For nearly half a century now, a small boy in a white wolf suit has led the charge for the uses of enchantment and the therapeutic value of the wild rumpus. "How many people have a child who goes out and does so well by them?" Maurice Sendak asked with deep parental pride on the occasion of the 25th anniversary of Max's 1963 debut in Where the Wild Things Are.
Since then, Max has become even more successful. He stars in Spike Jonze's film Where the Wild Things Are and appears in Dave Eggers's The Wild Things, a novel based on the screenplay adapted from Sendak's illustrated story.
Max has become one of the thousand faces of the hero, crossing over from the literary domain into mythical space to become our Everychild. He has emerged from the pages of Sendak's picture book to appear in an opera, a play, an animated short, museum exhibits, advertisements, toy stores and so on.
To be sure, over the years, he has been commercialized. Opening Ceremony, a specialty clothing store in New York, sold out all 90 of its $610 (U.S.) adult-size wolf suits in the first hour they went on sale. Still, Max has not lost his place in our hearts. In fact, he now belongs in the pantheon of heroes who connect us, viscerally, with the propulsive energy and boundless emotional reserves of childhood.
How do you make a feature-length film, let alone a novel, out of the 18 illustrations and 300-odd words in Sendak's book? To begin with, Jonze's film has added a few years to Max's age, turning him from what appears to be a boy of 4 or 5 in the throes of a temper tantrum into an older child who is by turns vulnerable and aggressive, captivating us with his wide-eyed wonder and managing to remain likeable even on wild-eyed rampages. "Everything we did, all the decisions we made, were to try to capture the feeling of what it is to be 9," Jonze insisted.
Blowing up the tantrum of Sendak's Max in this way raises the stakes, telling us as much about the "void" (as the book calls it) and existential crisis as about childish anger and frustration. It also drops the tactful reserve of the picture book in its effort to get inside the mind of a child.
Eggers is obsessed with movement, embracing it in part because he understands ... the heroic dimension to momentum
If Jonze was able to take advantage of the expressive intensity of child actor Max Records's face (no one will easily forget the boy's brush with death and his grief-stricken expression when his teenaged sister, Claire, drives off with her friends in cavalier fashion), Dave Eggers has an advantage working in a genre that famously can do what we are rarely able to do in films and can never do in real life: read minds.
We learn about the effects of Claire's callous behaviour ("Max no longer had a sister"), his mother's anger (it "crushes the light inside him") and a painfully candid science lesson ("Max had a sick feeling in his stomach"). And we discover exactly why Max proposes war to the Wild Things: "There really was nothing, he thought, as good as a war." We follow his train of thought when he discovers that, much as he loves the thrill of battle and the contest between Good Guys and Bad Guys, the prospect of actual bodily injury and death makes him "very afraid."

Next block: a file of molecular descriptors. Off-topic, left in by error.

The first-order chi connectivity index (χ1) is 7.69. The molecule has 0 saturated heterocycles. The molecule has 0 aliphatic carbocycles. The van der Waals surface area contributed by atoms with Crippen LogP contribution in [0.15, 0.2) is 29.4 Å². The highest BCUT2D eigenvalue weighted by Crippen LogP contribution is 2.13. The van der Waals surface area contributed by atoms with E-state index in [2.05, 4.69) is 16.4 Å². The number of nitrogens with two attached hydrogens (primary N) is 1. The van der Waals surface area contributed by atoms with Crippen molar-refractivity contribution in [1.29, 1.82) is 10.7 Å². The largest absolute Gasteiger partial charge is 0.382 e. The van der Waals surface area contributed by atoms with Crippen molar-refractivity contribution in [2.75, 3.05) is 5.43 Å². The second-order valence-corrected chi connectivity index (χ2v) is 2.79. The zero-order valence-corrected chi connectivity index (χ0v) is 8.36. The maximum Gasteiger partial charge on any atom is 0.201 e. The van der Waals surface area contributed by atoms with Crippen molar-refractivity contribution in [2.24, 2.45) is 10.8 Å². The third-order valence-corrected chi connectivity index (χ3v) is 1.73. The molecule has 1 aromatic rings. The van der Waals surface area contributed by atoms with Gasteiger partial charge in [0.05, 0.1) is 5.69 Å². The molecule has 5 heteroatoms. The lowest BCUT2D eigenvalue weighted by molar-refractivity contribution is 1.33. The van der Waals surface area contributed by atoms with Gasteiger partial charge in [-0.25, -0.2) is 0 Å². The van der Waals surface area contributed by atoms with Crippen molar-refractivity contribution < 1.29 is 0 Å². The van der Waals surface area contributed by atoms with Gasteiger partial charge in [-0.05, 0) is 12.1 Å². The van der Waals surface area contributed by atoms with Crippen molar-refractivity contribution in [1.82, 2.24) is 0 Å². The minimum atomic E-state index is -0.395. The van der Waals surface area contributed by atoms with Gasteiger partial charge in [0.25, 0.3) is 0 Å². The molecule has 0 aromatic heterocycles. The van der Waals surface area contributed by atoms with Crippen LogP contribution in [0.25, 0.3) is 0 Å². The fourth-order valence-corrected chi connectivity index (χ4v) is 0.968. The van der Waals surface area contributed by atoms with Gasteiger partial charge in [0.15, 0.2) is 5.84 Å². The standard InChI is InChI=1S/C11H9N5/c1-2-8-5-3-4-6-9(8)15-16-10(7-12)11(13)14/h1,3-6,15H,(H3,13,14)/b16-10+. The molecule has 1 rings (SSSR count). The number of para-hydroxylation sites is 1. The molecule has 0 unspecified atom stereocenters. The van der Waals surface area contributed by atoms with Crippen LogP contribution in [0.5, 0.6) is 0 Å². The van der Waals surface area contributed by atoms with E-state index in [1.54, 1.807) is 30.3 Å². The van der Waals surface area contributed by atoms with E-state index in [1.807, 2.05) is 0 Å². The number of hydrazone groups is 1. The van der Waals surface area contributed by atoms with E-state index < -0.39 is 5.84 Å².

Max may inspire love and the desire to build things, but, in the end, his more enduring legacy for the Wild Things is anarchy, destruction and the inability to make things right. He leaves the island in a state of emotional overload, filling the void with a "wild, plaintive song of sorrow and abandon and anger and love," sung in unison with the beasts until Max is gone, "forever."
Once back at his house, Max feels himself "newly able to fit within it," and he stands over his sleeping mother, "happy to watch her rest." This is no longer Maurice Sendak's Max, nor Spike Jonze's Max, but rather Dave Eggers's Max, overcome with joy at envisioning a mother sleeping peacefully, an especially poignant touch for those who recall from his memoir A Heartbreaking Work of Staggering Genius the sleepless nights of Eggers's mother, her body racked by terminal cancer.
Eggers makes Max his own through deft touches beginning with the tribute to his mother and ending with a cameo homage to Maurice Sendak. In a nod to the German Expressionist painter, Sendak appears as Mr. Beckmann, a sympathetic man of "eighty or a hundred" who takes endless walks with his "perfectly bred and well cared for" German shepherd Achilles, and who has never forgotten "one moment of his childhood."
Eggers brings Max to life with his trademark kinetic narrative energy. Wild Things begins with its own rumpus: Max chases his dog through the hallway and down the stairs, running and wrestling through the house, lunging for the dog and barrelling into the front door.
As the author of a book called You Shall Know Our Velocity, Eggers is obsessed with movement, embracing it in part because he understands at a very deep level the heroic dimension to momentum: how it functions as a bulwark against motionlessness, stasis, paralysis and death. And yet he is also our cultural champion of reading and writing, the very activities that create sweet serenity even as they enable wild rumpuses in a beloved second home that Eggers once declared to be the world of books.
Maria Tatar chairs the Program in Folklore and Mythology at Harvard University. She is the author of Enchanted Hunters: The Power of Stories in Childhood and The Annotated Brothers Grimm.
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